Construction Law Musings: Powerful thoughts and effective advice

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Construction Law Musings image
Chris Hill's Construction Law Musings provides worthy insights both for potential clients in Virginia, and elsewhere.
Construction Law Musings image
Christopher Hill’s Construction Law Musings provides worthy insights both for potential clients in Virginia, and elsewhere.

Christopher Hill’s Construction Law Musings continues to be one of the longest-running and most successful construction-industry related blogs. One of his recent postings explains why.

While he admits in it to not being able to maintain his regular posting schedule, his reasoning might surprise you. He was too busy, dealing with litigation and other pressing client problems — and while this would seem to be undeniably good news from the perspective of a Virginia-based lawyer, he (rightfully) suggests that if you get to the point where the lawyers are doing well, you probably have gone too far and will lose even if you prevail at trial.

One thing that my busy January in particular highlighted is the fact that a busy month for me is an expensive one for

Christopher Hill
Christopher Hill

my construction clients. As a construction lawyer, when I’m extremely busy, as opposed to just busy, it means that my clients have me in court, in depositions, or performing other litigation related activities. While this is great for my bottom line because I have great clients that appreciate my representation, litigation is not a good way for construction companies to make money.  Quite honestly, the litigation process is a zero sum game in most cases where money spent on court related activities is money taken from the bottom line.

While some of the hard costs: attorney fees, expert expenses, court costs and the like, can be made part of a judgment on the back end if your construction contract is properly drafted, these costs are hard expenditures that are made on the front end with hopes of recovery at the end. Add these to the “soft” costs of lack of productivity and focus on the past instead of advancing the business and making money and litigation is not a winning proposition, even when you win.

In short, by the time you as a construction company are in court, you are not going to make money on that project.  At best you are in triage mode and should be looking, from a financial, if not a legal, perspective at trying to limit the damage and move forward. You didn’t (and shouldn’t have) made your bid or priced your work with an eye toward having to sue for your money.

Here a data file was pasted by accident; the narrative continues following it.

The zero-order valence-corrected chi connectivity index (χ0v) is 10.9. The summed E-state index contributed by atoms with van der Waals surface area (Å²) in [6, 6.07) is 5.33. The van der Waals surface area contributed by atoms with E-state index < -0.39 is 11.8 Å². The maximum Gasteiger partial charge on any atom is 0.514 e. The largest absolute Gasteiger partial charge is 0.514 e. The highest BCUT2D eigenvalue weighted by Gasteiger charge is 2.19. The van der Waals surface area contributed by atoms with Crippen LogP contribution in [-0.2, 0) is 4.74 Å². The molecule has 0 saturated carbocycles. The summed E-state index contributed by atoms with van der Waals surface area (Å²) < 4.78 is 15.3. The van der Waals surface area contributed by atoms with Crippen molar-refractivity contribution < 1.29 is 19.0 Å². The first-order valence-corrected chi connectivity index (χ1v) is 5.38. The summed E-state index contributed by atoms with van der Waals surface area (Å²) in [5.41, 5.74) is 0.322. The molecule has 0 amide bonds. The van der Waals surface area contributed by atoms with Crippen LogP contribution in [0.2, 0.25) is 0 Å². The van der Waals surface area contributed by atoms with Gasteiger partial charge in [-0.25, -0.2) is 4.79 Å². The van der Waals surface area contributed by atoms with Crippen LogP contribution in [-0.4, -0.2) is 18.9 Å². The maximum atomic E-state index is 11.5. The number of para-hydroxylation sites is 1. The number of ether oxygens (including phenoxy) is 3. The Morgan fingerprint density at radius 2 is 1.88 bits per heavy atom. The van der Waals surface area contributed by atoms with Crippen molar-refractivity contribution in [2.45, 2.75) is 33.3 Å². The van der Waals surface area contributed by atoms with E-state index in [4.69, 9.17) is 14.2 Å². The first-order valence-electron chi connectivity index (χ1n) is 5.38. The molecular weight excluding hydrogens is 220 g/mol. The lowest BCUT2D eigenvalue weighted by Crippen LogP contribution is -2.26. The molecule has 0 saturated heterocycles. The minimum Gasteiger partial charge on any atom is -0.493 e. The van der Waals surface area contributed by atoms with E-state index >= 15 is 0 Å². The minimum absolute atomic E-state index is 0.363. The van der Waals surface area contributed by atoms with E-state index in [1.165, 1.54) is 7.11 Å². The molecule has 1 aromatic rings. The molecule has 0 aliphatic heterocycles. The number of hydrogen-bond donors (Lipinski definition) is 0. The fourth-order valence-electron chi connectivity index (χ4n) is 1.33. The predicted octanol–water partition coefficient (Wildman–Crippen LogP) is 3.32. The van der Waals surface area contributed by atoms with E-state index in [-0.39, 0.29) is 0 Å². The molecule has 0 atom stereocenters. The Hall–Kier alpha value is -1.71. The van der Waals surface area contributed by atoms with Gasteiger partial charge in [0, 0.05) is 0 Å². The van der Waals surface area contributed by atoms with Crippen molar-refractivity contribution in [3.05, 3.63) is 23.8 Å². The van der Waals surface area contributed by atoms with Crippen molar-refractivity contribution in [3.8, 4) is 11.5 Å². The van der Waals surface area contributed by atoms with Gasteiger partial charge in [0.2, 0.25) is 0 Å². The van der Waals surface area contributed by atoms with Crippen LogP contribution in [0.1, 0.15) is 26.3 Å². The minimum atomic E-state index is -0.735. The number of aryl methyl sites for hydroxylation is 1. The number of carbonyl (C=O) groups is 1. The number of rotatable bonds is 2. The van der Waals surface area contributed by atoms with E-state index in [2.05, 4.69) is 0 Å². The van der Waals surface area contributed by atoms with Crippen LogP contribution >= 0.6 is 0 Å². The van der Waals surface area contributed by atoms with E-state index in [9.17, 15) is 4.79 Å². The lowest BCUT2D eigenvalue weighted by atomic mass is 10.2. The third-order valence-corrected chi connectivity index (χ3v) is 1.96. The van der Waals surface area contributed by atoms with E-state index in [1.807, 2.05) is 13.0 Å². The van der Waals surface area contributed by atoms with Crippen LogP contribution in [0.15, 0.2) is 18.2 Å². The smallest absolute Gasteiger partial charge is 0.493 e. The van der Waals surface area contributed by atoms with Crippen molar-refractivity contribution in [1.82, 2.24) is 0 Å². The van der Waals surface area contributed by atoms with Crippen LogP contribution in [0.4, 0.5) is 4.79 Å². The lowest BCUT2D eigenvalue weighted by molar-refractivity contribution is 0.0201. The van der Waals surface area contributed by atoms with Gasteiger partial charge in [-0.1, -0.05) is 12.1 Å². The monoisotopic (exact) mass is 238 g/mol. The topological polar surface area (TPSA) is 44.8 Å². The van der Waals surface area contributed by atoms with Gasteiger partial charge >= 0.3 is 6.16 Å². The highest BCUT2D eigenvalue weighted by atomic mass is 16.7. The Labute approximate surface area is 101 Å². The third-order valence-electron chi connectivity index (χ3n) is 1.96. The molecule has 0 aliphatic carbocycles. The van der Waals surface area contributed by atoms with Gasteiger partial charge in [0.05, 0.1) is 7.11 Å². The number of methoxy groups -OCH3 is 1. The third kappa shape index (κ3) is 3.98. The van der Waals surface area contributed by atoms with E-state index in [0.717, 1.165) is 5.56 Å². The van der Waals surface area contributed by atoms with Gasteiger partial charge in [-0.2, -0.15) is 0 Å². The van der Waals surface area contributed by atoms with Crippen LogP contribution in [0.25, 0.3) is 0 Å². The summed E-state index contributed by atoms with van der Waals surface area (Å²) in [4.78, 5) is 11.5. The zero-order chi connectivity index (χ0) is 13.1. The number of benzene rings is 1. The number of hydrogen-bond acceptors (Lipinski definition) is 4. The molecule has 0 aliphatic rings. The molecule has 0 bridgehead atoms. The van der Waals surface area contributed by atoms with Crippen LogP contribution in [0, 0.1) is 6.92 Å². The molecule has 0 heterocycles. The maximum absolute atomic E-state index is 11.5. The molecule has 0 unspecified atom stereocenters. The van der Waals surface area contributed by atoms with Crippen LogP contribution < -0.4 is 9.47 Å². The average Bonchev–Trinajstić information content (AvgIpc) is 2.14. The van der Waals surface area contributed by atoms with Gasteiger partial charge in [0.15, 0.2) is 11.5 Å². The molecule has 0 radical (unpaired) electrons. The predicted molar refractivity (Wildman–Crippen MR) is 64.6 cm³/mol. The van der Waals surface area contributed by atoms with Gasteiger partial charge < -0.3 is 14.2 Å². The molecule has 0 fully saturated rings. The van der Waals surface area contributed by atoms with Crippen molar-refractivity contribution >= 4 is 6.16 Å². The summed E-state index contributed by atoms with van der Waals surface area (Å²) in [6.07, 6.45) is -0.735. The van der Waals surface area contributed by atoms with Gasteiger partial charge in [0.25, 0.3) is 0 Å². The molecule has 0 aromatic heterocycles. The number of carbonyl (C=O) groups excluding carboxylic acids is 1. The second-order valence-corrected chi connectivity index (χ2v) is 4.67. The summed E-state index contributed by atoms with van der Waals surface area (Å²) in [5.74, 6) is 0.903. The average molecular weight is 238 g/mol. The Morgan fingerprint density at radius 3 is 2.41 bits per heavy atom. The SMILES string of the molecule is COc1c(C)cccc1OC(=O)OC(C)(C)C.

These points are well taken. Hill advocates that it makes far more sense in most cases to take less than 100 cents on the dollar in the early stages to settle the matter, than to push it through to the end.

After years of construction litigation and advising of my great construction clients, I am a firm believer that putting resources toward settlement early in a dispute will go a lot further toward a better resolution for you business than flying headlong through the litigation process. As I’ve stated before, mediation is near and dear to my heart.  So much so that I became a Virginia general district court certified mediator. As a mediator (and a lawyer representing clients in these mediation), I fight for a good and proper business resolution of a dispute. While sometimes the best way to get to the best result is to play out the litigation or arbitration process (and I can and do so in the proper circumstances) I find that more often than not informal direct settlement of a claim or resolution through the more structured mediation process is more than worth the time and effort.

Solid advice, indeed.

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